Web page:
CEDAR Study - Belated 'Thank you' to participating practices, parents and children

Oct 24, 2021

Please see the message below from the Research Team regarding a study we undertook in 2017. We were proud to contribute a small number of children to this study before it had to be halted due to lack of resources. Many thanks again for the parents and children that agreed to be involved.

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The CEDAR Randomised Controlled Trial

PARENT THANK YOU AND RESULTS’ SUMMARY
Ear infections are common in children under ten years of age, with 40% of suffering an ear infection at least once a year. During the infection, germs multiply in the confined space of the middle ear resulting in a build-up of pressure that pushes on and stretches the ear drum. This causes severe pain and distress to the child, disrupting family life.

Although there is world class evidence showing that antibiotics do not help, and the National Institute for Clinical Excellence (NICE) advise against their use for the majority of children, over 85% of UK children with middle ear infections (acute otitis media) are prescribed an antibiotic – a higher percentage than for any other childhood infection. Antibiotics do not treat the child’s pain, and in most cases, they do not treat the infection (because many ear infections are caused by viruses which do not respond to antibiotics), but they can cause side-effects (such as diarrhoea) and increase the problem of antibiotic resistance, which is a major public health concern.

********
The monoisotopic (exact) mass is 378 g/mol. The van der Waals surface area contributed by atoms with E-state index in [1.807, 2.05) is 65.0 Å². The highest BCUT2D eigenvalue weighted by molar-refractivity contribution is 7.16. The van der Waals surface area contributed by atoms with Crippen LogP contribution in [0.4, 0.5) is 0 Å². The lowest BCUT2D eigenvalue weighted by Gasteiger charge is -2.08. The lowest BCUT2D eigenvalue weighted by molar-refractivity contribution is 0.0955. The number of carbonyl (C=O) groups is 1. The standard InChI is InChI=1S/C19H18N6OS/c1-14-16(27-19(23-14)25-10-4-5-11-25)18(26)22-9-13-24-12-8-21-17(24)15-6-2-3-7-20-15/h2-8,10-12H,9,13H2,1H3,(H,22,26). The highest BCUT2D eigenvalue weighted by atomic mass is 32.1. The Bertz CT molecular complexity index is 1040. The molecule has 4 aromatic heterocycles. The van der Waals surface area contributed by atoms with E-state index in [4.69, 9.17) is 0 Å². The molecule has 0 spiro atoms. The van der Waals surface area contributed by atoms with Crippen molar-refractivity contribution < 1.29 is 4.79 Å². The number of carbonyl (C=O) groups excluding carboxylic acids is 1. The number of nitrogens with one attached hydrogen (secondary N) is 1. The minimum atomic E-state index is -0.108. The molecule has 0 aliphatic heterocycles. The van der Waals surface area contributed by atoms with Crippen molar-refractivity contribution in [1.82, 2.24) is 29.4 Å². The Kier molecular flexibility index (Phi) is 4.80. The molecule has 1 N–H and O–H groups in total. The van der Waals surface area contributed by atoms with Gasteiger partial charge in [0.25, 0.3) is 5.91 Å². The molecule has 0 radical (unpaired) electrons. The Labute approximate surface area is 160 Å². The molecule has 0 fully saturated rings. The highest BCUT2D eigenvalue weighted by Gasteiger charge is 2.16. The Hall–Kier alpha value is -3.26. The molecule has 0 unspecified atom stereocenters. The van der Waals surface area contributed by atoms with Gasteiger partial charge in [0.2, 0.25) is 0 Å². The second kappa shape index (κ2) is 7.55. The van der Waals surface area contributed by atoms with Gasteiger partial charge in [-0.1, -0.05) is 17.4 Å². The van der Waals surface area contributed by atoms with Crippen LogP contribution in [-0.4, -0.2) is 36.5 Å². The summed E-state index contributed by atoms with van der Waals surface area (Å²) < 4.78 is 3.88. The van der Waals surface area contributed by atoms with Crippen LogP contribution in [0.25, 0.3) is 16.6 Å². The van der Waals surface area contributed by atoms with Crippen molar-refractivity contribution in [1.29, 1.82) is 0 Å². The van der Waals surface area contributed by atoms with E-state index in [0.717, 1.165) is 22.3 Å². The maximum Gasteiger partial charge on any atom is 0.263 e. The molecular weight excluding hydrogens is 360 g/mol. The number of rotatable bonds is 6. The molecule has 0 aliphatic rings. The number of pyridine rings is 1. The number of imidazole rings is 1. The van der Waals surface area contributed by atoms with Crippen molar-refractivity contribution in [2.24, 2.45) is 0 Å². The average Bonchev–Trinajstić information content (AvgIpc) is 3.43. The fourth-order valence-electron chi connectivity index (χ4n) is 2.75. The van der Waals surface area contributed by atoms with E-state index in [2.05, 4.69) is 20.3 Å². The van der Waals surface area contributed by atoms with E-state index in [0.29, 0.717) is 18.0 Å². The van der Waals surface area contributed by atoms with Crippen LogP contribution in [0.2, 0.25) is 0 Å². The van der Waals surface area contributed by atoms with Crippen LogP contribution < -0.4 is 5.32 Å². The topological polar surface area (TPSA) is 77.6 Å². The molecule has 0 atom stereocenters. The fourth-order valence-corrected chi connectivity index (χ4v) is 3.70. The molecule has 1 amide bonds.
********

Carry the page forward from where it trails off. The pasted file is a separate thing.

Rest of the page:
The CEDAR trial wanted to find out whether pain-killing ear drops (Auralgan) can, by treating children's ear pain, reduce the number of parents giving antibiotics for acute otitis media. Children were either given the pain-killing drops, placebo (dummy) drops or usual care. We found that if the children were given pain-killing drops, significantly fewer of them were given antibiotics.

Unfortunately, due to medicine supply problems, there weren’t enough children who took part in the study to change advice on how doctors treat ear infections. However, we think these results suggest that ear drops help reduce unnecessary antibiotic use and should be investigated again in a larger study.

For more information, see https://www.journalslibrary.nihr.ac.uk/hta/hta23340#/abstract
Thank you once again for your help with this study

Professor Alastair Hay, CEDAR Chief Investigator